Novi, Michigan – Global automakers are working with key government officials to harmonize standards for “connected” cars that can communicate with each other.

The Vehicle Infrastructure Integration Consortium (VIIC) is made of up of BMW, Chrysler, Ford, General Motors, Honda, Mercedes-Benz, Nissan, Toyota and Volkswagen. It said that globally harmonized standards will enable automakers and other stakeholders to bring connected vehicle technologies to market faster and at reduced cost. The announcement was made at the 18th World Congress on Intelligent Transportation Systems, which runs this week in Orlando, Florida.

The technologies are a key part of the Intelligent Transportation System (ITS) initiative in the U.S. and other countries, expected to be the next frontier for enhancing motor vehicle safety. The technologies could also help reduce traffic congestion by amassing data from many connected vehicles to provide real-time traffic updates.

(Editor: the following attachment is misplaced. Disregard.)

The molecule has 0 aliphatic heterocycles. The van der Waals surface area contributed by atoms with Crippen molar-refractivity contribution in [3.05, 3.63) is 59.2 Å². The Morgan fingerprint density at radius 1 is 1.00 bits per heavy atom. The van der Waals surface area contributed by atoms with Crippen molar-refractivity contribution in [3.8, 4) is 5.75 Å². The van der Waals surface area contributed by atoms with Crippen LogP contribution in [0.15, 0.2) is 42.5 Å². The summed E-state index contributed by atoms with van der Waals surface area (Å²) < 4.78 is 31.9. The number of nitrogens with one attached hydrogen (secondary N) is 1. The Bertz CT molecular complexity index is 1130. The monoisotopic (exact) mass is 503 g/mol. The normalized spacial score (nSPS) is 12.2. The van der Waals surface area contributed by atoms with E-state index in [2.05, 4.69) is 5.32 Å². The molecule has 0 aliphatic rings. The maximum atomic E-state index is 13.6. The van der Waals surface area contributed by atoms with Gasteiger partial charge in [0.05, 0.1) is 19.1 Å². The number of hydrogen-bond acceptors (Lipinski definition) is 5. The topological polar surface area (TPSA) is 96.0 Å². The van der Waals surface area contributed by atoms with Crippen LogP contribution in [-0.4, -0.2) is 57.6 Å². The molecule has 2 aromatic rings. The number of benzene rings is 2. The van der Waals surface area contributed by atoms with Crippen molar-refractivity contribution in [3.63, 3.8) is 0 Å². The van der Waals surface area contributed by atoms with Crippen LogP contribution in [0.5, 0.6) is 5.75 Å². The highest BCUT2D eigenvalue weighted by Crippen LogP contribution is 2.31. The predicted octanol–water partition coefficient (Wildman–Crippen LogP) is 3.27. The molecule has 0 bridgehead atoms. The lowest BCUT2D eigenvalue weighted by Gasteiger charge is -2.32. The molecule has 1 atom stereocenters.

Connected vehicles using 5.9 GHz Dedicated Short Range Communication (DSRC) can “talk” cooperatively with each other and with roadside infrastructure, providing connected vehicles with information on other vehicles, intersections, road signs and other data. The cars can use this information to help warn drivers of imminent dangers and help them avoid potential crashes.

International harmonization is a key to accelerating the global deployment of the technology. The VIIC envisions a coordinated roll-out of vehicle and infrastructure DSRC technology in the U.S., along with similar roll-outs internationally.

Other partners in the effort include the International Organization of Motor Vehicle Manufacturers, the U.S. Department of Transportation, and the European Union and Japan governments, along with regional and global standards organizations.

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